According to Statistics Canada, 42% of seniors have debt, while a 2017 Equifax Canada report found seniors are increasing their debt loads at a much faster pace than other Canadians. With so many retirement-age Canadians carrying increased levels of debt, many will face a choice: accept a reduced standard of living or carry more debt to compensate. This can put a strain on seniors and their adult children who may need to support them.

Why do seniors find themselves in debt?

Increasing debt levels among seniors can be attributed to the following factors: 

  • The allure of low interest rates
  • Trying to maintain a pre-retirement lifestyle
  • Wealth transfer to children or grandchildren
  • Market downturns
  • The cost of long-term care

Are you a senior struggling with debt?

As LITs, we help people who have worked hard their entire lives but now find it difficult to make ends meet on a fixed income.

If you are in your golden years and experiencing debt problems, we can figure it out together. A consumer proposal or bankruptcy could be a solution. There is no limit to when you can file for bankruptcy, as debt can affect us at any age.  Meet with a Grant Thornton debt professional for a free, confidential consultation to learn more about your options—so you can focus on your retirement, not your finances.

Is your senior loved one in debt?

While is it difficult to support a loved one at a distance, you can recognize warning signs of debt: 

  • When you visit or join them on a virtual call, you notice mail piling up. This can indicate they are having trouble making payments on time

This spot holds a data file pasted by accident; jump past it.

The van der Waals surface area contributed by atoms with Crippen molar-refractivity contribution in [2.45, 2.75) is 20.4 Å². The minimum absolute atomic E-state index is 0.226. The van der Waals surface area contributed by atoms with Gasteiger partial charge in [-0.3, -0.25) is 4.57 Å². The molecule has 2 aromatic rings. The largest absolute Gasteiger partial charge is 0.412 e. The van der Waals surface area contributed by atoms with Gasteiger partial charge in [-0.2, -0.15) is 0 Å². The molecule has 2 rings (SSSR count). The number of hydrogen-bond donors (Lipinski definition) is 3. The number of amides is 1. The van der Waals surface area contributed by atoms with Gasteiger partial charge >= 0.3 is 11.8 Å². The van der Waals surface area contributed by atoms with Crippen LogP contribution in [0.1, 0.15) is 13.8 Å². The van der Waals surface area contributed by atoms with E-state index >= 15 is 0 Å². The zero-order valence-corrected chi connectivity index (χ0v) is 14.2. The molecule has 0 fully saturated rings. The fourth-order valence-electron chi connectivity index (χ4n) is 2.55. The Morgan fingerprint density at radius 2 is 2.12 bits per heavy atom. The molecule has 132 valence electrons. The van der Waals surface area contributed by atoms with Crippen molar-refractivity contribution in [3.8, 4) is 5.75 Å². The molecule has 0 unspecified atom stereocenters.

• They are relying on credit cards to make day-to-day purchases such as groceries or other basic needs
  • They ask you to co-sign a loan or debt, which is a strong indicator that they have bad credit 

Explore these suggestions for supporting an aging loved one in debt

  • Help them re-evaluate their monthly budget as they may need to adjust it to reflect changes to their income related to retirement or other major life events
  • If they do not want to discuss their income and expenses, you can seek support through a financial planner
  • Get educated on current financial scams in Canada through the Canadian Anti-Fraud Centre so that you can help your senior loved ones navigate phone and credit card scams 
  • For more formal debt relief options, you can reach out to a debt professional or Licensed Insolvency Trustee (LIT)

For more information about how to assist your senior loved ones with resolving their debt, explore this article about discussing finances and debt with seniors

Explore more debt help information resources.